Canadian PM Trudeau spoke to Hillary Clinton as Biden hid from Afghanistan crisis, world leaders

Canadian Prime Minister Justin Trudeau said Thursday that he had spoken with former Secretary of State Hillary Clinton earlier in the week as Afghanistan fell back into Taliban hands amid an ill-planned pull-out of American military and diplomatic personnel.

Meanwhile, White House officials confirmed on Thursday as well that as events were unfolding in the southwest Asian nation where U.S. and NATO forces have been deployed for 20 years, President Joe Biden did not take any calls from nor did he contact key world leaders who grew increasingly concerned as the situation worsened and Taliban fighters erected a perimeter around Hamid Karzai International Airport in Kabul.

“I also spoke last night with former U.S. Secretary of State, Hillary Clinton, who shares our concern for Afghan women and girls,” Trudeau said, according to a video clip posted to social media.

“She welcomed our efforts and urged Canada to continue our work. Governments, international organizations, and civil society must continue to work together to support women and girls in Afghanistan,” he added. “The Afghan people need the world to stand with them. And that is what Canada will continue to do.”

“Yesterday, the White House said that Joe Biden has not taken any calls with world leaders in regards to Afghanistan. Justin Trudeau stated that he spoke with Hillary Clinton yesterday about Afghanistan. What is going on? Why is the US President not taking calls but Hillary is?” GOP strategist Amy Tarkanian noted in a post containing Trudeau’s video.

It’s not clear why the Canadian leader chose to call Clinton if he was unable to contact Biden instead of Vice President Kamala Harris, though she, too, has been criticized for being unavailable over the past week as the situation deteriorated in Afghanistan.

“I guess if there’s one person who really knows about failed foreign policy leaving Americans stranded in hostile territory it’s her,” mocked Republican communicator Matt Whitlock, a likely reference to the Benghazi, Libya, incident Sept. 11, 2012, when four Americans — Ambassador Chris Stevens, Information Officer Sean Smith, and CIA operatives Glen Doherty and Tyrone Woods, both former Navy SEALs, were killed in an attack on the U.S. consulate there.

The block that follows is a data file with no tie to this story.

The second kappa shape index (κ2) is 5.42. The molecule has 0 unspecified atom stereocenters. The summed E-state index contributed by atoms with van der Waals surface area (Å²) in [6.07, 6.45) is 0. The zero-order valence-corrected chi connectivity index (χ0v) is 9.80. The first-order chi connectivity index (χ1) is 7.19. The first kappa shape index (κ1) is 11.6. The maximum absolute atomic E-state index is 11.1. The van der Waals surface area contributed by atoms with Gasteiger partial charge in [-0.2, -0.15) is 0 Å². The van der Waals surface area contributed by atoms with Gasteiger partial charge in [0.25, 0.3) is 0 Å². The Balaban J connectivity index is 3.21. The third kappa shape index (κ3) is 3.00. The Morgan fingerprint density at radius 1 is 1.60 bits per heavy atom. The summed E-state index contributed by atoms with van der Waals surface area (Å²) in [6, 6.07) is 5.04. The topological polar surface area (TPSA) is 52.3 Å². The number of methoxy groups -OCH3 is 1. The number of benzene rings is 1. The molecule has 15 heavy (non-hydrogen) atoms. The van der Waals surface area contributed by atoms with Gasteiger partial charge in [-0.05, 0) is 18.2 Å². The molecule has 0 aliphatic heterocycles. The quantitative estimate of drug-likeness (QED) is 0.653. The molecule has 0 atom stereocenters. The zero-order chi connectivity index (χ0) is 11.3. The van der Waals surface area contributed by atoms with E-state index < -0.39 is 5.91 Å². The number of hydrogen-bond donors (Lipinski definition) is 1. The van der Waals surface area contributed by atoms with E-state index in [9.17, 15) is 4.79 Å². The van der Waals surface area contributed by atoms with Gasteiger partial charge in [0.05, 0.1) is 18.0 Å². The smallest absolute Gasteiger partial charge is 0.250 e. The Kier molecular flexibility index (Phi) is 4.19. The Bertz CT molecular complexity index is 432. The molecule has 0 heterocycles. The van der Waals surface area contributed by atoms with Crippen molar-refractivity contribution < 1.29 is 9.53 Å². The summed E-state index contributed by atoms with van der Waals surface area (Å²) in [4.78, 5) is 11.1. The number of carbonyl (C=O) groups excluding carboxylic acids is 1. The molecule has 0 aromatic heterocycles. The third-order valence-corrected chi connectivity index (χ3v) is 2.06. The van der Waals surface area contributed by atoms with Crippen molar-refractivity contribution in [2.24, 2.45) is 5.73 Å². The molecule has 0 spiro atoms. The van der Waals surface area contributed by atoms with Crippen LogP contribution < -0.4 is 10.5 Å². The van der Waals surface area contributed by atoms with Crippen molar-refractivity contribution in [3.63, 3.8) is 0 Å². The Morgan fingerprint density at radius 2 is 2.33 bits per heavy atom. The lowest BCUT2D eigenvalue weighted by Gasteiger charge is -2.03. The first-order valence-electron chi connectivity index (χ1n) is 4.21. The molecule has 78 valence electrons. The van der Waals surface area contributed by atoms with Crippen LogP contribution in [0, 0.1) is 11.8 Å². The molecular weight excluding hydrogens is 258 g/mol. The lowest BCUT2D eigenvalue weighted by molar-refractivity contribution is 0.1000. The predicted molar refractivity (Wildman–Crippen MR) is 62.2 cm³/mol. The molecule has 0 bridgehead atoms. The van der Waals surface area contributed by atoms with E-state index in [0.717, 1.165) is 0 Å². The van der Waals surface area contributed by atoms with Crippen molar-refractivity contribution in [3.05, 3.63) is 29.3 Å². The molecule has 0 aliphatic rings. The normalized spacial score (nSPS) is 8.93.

During the first days of the crisis, one key U.S. ally — Britain’s Prime Minister Boris Johnson — tried unsuccessfully to contact Biden for 36 hours, according to the UK’s Telegraph newspaper.

On Tuesday afternoon during a press briefing, National Security Adviser Jake Sullivan said that Biden had “not yet spoken with any other world leaders,” even as Afghan civilians inundated the airport in desperate attempts to catch any flights out of the country, including aboard U.S. military transports.

“Myself, Secretary [of State Antony] Blinken, several other senior members of the team have been engaged on a regular basis with foreign counterparts, and we intend to do so in the coming days,” Sullivan added.

Eventually, Johnson did get Biden on the phone, the report said, and urged him not to ignore or toss away the “gains made in Afghanistan” in response to Biden’s earlier comments that the “mission in Afghanistan was never supposed to have been nation-building.”

Harris has been unavailable as well, which has also raised as many questions as red flags after she publicly praised Biden in April for announcing a pullout of American forces, bragging to CNN’s “State of the Union” program she was the “last person in the room” when the president came to his decision.

Jon Dougherty

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